Obama Channels David Attenborough in Netflix's 'Our Great National Parks'
Barack Obama serves as the narrator for a new documentary series on Netflix, 'Our Great National Parks,' which debuted on April 13, 2022.
Since the day he moved out of the White House, Barack Obama has made it clear that he intends to enjoy his retirement — and his latest project proves that five years later, he is still doing just that. The former president serves as the narrator for a new documentary series on Netflix, Our Great National Parks, which debuted on April 13, 2022.
The series has everything one might want in a nature documentary — including on-screen appearances by Obama himself! — and just in time for Earth Day. Keep reading to learn more about what to expect from Our Great National Parks!
Barack Obama is narrating the new Netflix documentary series ‘Our Great National Parks.’
On Wednesday, Netflix dropped all five episodes of Our Great National Parks, a new docuseries narrated by President Barack Obama. Each of the hour-long episodes gives a look into “the wonders and secrets of some of the most extraordinary national parks on the planet,” as Obama puts it during the show.
Some of the national parks and wonders featured include Kenya’s Tsavo National Park, California’s Monterey Bay National Marine Sanctuary, Indonesia’s Gunung Leuser National Park, and Australia’s Great Barrier Reef.
The series is part of the multi-year Netflix deal that Barack and Michelle Obama signed in 2018. The deal stated that the Obamas would come to produce multiple scripted and unscripted projects, ranging from docuseries to films, as Variety reported at the time.
Our Great National Parks comes from the same executive producer behind Blue Planet II, which was narrated by David Attenborough. And just like Blue Planet II, Our Great National Parks is filled with incredible nature footage from all over the world. However, this docuseries has the added bonus of Obama, whose narration ranges from hard truths about climate change to facts about poaching and habitat destruction to personal anecdotes.
“The feeling of seeing a bison for the first time is something I will never forget,” Obama recalls, as footage of bison roaming Yellowstone National Park appears.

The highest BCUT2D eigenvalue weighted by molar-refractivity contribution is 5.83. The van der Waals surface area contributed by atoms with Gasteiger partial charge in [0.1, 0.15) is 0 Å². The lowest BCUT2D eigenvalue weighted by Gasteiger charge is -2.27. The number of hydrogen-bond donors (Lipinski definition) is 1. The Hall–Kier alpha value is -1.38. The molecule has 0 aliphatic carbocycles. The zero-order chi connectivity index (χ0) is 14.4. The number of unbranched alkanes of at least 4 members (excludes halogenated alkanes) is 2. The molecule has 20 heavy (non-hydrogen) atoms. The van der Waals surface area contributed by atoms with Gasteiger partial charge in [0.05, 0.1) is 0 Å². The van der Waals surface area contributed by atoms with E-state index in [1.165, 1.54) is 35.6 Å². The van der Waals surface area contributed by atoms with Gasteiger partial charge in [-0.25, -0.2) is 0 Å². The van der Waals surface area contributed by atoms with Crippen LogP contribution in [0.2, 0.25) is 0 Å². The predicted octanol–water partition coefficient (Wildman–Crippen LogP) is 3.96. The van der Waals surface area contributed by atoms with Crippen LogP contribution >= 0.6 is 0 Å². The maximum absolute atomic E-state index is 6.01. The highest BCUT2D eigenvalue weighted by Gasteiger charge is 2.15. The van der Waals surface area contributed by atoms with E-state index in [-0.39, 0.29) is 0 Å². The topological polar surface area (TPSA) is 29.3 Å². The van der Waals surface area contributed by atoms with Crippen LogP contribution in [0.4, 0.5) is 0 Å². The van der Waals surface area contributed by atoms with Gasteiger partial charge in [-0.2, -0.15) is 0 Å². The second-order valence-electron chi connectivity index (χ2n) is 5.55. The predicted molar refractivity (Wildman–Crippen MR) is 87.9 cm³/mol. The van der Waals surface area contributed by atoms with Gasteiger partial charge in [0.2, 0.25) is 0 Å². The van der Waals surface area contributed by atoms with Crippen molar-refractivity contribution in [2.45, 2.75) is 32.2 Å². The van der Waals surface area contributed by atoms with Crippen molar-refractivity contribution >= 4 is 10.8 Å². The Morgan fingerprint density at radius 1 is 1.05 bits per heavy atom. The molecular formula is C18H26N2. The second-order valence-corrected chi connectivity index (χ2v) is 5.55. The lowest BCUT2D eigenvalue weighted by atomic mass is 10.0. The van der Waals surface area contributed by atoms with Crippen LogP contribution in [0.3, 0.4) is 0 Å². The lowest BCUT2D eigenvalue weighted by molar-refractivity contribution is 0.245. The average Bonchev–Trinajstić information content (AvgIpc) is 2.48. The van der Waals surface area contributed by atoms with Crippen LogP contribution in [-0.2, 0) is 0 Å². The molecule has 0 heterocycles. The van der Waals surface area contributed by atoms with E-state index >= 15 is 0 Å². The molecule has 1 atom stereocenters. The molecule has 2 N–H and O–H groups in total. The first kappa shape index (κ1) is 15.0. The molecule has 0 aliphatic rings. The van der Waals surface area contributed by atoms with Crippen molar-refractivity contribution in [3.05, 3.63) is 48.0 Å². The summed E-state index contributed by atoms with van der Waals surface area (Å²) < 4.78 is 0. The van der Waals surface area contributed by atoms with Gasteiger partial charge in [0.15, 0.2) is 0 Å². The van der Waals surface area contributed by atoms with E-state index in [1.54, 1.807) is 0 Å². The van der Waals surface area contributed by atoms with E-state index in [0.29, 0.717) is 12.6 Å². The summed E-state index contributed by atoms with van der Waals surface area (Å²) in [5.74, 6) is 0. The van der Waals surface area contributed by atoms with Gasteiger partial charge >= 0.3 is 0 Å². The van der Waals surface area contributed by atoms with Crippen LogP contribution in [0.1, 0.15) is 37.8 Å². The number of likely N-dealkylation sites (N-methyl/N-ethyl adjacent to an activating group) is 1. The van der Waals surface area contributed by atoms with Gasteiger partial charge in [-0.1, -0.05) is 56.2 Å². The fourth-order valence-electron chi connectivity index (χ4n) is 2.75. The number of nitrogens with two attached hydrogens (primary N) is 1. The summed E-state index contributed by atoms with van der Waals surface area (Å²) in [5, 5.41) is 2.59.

“It was here that as a kid I started to truly appreciate for the first time, my place in nature. That I was part of something much bigger than myself,” he continues. “I wish everybody had the chance to visit a national park. To experience the sheer joy and wonder of nature. To understand that each one of us is a part of this precious natural world.”
Obama uses ‘Our Great National Parks’ as a call to action for climate change.
As has become a theme with nature documentaries in recent years, Our Great National Parks mentions climate change on multiple occasions, as well as humanity’s duty to stop it.
“It’s been said that we’re the first generation to feel the impact of global warming, and the last that can do something about it,” Obama states towards the end of the first episode.
“Our parks, like the rest of the planet, are now threatened by extreme weather, escalating pollution, biodiversity, and habitat loss,” he continues. “Some of it, a result of the choices we all make in our daily lives. We risk our own well-being and that of future generations. But we’re not powerless. We can turn things around — if we act now.”
According to the League of Conservation Voters, Obama put into place more permanent protections of U.S. land and water than any other president before him. While those protections were vital, much more must be done to truly protect the planet’s natural resources and fend off the climate crisis. And Obama makes that message clear in the show. “It’s up to us to protect it, and care for it, and to pass on these wild spaces to the next generation,” he says.
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